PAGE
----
Thursday, 18 October 2012

David Nash in conversation with Barry Phipps

Last night at Kew Gardens auditorium,  the acclaimed UK sculptor David Nash was interviewed by Cambridge-based Barry Phipps, a curator specialising in multi-disciplinary exhibitions.

Nash began his talk by citing the two bodies of literature which had had the greatest impact on his life and art;  these were the works of Henry Miller and the Tao Te Ching.  He decided shortly after his art degree that the most important goal in his life was to be a “free person.”  That mattered even more to him than being an artist.  He explained that to fulfil this purpose, he realised that it would be necessary to live with “low overheads.”  He therefore moved to a remote part of north Wales, eventually buying an empty Methodist church for use as a studio.  And he’s been there ever since.  In keeping with this low-cost lifestyle, he began using materials that he could forage or scavenge and finally settled on discarded or fallen trees.  And boy, does this man know his trees.  He knows about the different species, their ecosystems and how they grow as well as how they age, die and decompose.  It was really fascinating to hear all this, not from a botanist, but from an artist.

He sprinkled his talk with notions echoing what I’ve read about in eastern philosophy.  For example, he said that he’s never applied or asked for his work to be exhibited; rather, he’s always waited to be invited (very tao, that).  One of his most famous works, for example, was an enormous wooden boulder which he’d intended to push down a waterfall in order to photograph its splash, after which he’d intended to display it with his collection.  After a mishap in the pushing and falling of the ‘boulder’ he allowed it to make its way downstream, getting lodged here and there along its way over the course of many years.  At one point, he said that rather than trying to retrieve the art from the river as originally planned, he asked the boulder what it wanted to do; this resulted in Nash "letting the boulder go".  He thinks that the boulder has now gone out to sea and there haven’t been any sightings of it in a long time.

Other eastern references included feng shui, our human part of gaia earth, the Gertian approach to morality and what he called “the physicality of energy.”  Nash didn’t expand on any of these ideas, but I could certainly sense that his thinking and work were largely informed by an eastern monistic worldview.  He said that he brought his spirituality to wood and this was evidenced in the amount of time, energy and effort he invested in its transformation.  Nash explained that artifacts, even if they appear mundane, can become infused with potency and impregnated with meaning by the associations we give them. He gave the example of someone giving him a branch, then telling him it’s an olive branch – suddenly more meaning – then telling him him it’s from Galilee – even more significant.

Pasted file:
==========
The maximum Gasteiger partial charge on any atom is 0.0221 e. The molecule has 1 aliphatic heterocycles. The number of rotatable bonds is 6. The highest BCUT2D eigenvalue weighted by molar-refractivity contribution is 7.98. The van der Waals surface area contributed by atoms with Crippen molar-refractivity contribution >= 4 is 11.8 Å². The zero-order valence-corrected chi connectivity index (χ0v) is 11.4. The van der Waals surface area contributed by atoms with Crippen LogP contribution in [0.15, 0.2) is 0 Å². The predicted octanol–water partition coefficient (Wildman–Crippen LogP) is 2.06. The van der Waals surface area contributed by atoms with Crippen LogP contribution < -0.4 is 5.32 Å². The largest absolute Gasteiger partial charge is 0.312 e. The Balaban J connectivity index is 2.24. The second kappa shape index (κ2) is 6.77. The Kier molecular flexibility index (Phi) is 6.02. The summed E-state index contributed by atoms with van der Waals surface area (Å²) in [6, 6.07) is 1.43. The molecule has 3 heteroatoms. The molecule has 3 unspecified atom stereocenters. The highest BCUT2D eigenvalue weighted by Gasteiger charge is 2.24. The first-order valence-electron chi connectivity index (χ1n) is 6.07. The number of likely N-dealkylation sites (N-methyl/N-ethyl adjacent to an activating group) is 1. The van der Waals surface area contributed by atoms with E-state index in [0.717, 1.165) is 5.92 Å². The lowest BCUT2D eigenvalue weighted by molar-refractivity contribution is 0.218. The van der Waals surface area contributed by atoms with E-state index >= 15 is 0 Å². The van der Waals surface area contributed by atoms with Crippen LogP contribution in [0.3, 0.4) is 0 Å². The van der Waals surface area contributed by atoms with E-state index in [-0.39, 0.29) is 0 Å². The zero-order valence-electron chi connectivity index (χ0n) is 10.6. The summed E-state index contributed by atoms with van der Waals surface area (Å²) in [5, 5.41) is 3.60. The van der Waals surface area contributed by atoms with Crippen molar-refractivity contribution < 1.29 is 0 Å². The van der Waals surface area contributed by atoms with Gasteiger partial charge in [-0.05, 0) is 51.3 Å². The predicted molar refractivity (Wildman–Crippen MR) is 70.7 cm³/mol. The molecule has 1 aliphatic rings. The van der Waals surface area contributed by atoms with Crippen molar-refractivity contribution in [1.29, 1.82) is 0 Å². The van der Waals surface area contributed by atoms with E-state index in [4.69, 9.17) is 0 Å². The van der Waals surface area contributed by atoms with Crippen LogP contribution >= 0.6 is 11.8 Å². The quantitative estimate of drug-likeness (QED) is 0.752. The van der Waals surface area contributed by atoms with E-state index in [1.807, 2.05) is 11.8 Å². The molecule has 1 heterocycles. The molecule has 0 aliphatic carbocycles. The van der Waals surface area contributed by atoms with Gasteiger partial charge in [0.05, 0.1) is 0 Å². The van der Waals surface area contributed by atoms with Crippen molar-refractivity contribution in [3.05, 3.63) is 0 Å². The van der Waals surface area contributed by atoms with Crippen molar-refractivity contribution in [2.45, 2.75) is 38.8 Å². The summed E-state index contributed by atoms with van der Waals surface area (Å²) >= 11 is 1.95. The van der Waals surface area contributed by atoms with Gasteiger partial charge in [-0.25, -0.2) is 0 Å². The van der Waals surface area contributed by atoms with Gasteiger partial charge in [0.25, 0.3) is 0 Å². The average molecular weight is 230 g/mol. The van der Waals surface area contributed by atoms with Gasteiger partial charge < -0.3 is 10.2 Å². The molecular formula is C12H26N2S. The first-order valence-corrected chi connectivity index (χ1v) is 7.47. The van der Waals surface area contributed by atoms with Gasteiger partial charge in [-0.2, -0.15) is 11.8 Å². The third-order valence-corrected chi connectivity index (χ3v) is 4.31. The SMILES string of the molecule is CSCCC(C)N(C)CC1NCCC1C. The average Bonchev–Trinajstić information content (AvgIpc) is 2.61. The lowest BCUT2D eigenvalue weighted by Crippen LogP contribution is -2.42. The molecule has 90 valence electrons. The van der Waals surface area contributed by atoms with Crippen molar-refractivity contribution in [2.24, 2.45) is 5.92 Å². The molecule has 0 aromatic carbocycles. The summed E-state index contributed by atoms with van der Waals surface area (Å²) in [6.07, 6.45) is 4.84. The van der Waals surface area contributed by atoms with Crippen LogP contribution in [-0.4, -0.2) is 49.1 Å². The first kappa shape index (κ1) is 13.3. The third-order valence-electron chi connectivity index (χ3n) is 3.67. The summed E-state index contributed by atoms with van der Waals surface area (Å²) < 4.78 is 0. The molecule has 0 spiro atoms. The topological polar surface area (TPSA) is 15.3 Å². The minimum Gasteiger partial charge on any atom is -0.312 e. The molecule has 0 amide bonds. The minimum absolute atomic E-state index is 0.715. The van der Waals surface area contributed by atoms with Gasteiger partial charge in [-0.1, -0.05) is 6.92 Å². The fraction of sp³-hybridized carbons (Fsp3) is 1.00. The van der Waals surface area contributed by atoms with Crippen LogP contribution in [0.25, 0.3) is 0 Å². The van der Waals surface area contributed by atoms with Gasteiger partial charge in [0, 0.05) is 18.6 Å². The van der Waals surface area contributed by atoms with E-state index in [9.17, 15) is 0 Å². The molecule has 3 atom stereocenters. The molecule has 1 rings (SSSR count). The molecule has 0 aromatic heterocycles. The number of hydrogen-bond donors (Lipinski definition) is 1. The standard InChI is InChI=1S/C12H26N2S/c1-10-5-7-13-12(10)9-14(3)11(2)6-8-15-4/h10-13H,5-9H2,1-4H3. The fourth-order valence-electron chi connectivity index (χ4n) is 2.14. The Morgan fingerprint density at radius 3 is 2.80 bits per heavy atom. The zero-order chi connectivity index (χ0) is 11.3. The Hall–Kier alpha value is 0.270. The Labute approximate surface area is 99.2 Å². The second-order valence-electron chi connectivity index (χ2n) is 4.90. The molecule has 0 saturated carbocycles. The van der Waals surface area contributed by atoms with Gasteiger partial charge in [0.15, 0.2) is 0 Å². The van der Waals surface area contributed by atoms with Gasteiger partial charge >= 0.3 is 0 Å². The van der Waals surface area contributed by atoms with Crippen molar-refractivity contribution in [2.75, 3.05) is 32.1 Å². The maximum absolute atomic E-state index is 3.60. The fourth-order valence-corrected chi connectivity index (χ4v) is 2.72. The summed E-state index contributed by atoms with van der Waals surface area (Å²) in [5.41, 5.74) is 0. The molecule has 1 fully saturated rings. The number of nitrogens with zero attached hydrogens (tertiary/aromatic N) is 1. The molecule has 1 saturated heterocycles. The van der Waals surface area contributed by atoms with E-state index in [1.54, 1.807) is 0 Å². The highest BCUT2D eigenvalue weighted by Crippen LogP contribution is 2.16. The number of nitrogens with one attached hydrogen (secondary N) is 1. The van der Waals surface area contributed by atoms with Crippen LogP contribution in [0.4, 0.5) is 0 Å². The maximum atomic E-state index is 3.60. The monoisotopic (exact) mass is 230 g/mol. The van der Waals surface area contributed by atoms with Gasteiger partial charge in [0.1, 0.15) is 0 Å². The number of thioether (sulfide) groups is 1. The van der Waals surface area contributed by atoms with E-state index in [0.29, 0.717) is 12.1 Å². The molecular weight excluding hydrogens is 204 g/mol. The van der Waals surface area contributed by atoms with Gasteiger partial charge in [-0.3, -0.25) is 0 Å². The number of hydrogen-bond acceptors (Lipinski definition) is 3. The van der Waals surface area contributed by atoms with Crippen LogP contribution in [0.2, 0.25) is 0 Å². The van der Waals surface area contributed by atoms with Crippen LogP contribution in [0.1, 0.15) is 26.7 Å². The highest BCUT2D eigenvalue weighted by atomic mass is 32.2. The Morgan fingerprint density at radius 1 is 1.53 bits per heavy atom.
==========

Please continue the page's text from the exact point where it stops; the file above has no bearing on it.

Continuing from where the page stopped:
He contrasted his work with that of Caro – the artist who pioneered the idea of assembling a sculpture by using metal objects he 'found along the way', so to speak. I sense that Nash see himself to be much closer to nature and his work more imbued with a sense of flow – he called some of his work ‘coming’ (e.g. live trees he’s planted in certain formations) and others ‘going’ – pieces that which would eventually decay completely and return to the earth.  However, he did admit to having a bit of a ‘Bob Dylan’ moment, when he decided to cast some of his sculptures in bronze for preservation purposes; this would enable them to be more than photographic legacies and allow them to withstand the elements in natural settings.

I don’t agree that ultimate reality is revealed to us in the Tao de Ching, nor that true spirituality is to be found in panentheism, as David Nash does.  But I do, however, appreciate his work more now than I did before the lecture.  This is because I believe that one can understand a work of art better if one knows something about the artist who made it and also that one can understand the artist better by knowing something about the development of their worldview, their beliefs and where they put their functional trust.  I think art appreciation is less about ‘liking’ a work of art and rather more about understanding where it’s come from and what it represents.

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